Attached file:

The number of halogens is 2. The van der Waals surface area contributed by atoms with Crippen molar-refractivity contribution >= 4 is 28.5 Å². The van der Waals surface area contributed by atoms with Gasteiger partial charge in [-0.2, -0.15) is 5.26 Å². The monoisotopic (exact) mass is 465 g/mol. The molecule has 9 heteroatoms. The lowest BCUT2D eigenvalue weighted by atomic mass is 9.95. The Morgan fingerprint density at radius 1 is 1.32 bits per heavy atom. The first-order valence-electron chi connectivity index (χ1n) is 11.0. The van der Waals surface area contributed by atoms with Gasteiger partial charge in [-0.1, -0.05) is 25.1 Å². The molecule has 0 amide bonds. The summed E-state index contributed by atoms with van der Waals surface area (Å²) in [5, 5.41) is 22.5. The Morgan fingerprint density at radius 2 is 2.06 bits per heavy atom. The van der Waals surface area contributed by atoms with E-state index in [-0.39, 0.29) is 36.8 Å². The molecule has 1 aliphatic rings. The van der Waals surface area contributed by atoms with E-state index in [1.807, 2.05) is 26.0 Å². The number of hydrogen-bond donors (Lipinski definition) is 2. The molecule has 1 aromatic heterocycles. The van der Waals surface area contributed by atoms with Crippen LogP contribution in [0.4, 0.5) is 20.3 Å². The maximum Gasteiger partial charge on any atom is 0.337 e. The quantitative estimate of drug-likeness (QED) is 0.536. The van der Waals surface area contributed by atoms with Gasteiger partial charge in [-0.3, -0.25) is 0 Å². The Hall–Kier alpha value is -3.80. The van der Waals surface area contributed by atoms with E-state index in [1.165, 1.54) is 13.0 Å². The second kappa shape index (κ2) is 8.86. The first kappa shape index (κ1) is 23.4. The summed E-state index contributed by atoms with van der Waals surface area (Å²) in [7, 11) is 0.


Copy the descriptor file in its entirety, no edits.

The number of halogens is 2. The van der Waals surface area contributed by atoms with Crippen molar-refractivity contribution >= 4 is 28.5 Å². The van der Waals surface area contributed by atoms with Gasteiger partial charge in [-0.2, -0.15) is 5.26 Å². The monoisotopic (exact) mass is 465 g/mol. The molecule has 9 heteroatoms. The lowest BCUT2D eigenvalue weighted by atomic mass is 9.95. The Morgan fingerprint density at radius 1 is 1.32 bits per heavy atom. The first-order valence-electron chi connectivity index (χ1n) is 11.0. The van der Waals surface area contributed by atoms with Gasteiger partial charge in [-0.1, -0.05) is 25.1 Å². The molecule has 0 amide bonds. The summed E-state index contributed by atoms with van der Waals surface area (Å²) in [5, 5.41) is 22.5. The Morgan fingerprint density at radius 2 is 2.06 bits per heavy atom. The van der Waals surface area contributed by atoms with E-state index in [-0.39, 0.29) is 36.8 Å². The molecule has 1 aliphatic rings. The van der Waals surface area contributed by atoms with E-state index in [1.807, 2.05) is 26.0 Å². The number of hydrogen-bond donors (Lipinski definition) is 2. The molecule has 1 aromatic heterocycles. The van der Waals surface area contributed by atoms with Crippen LogP contribution in [0.4, 0.5) is 20.3 Å². The maximum Gasteiger partial charge on any atom is 0.337 e. The quantitative estimate of drug-likeness (QED) is 0.536. The van der Waals surface area contributed by atoms with Gasteiger partial charge in [-0.3, -0.25) is 0 Å². The Hall–Kier alpha value is -3.80. The van der Waals surface area contributed by atoms with E-state index in [1.165, 1.54) is 13.0 Å². The second kappa shape index (κ2) is 8.86. The first kappa shape index (κ1) is 23.4. The summed E-state index contributed by atoms with van der Waals surface area (Å²) in [7, 11) is 0.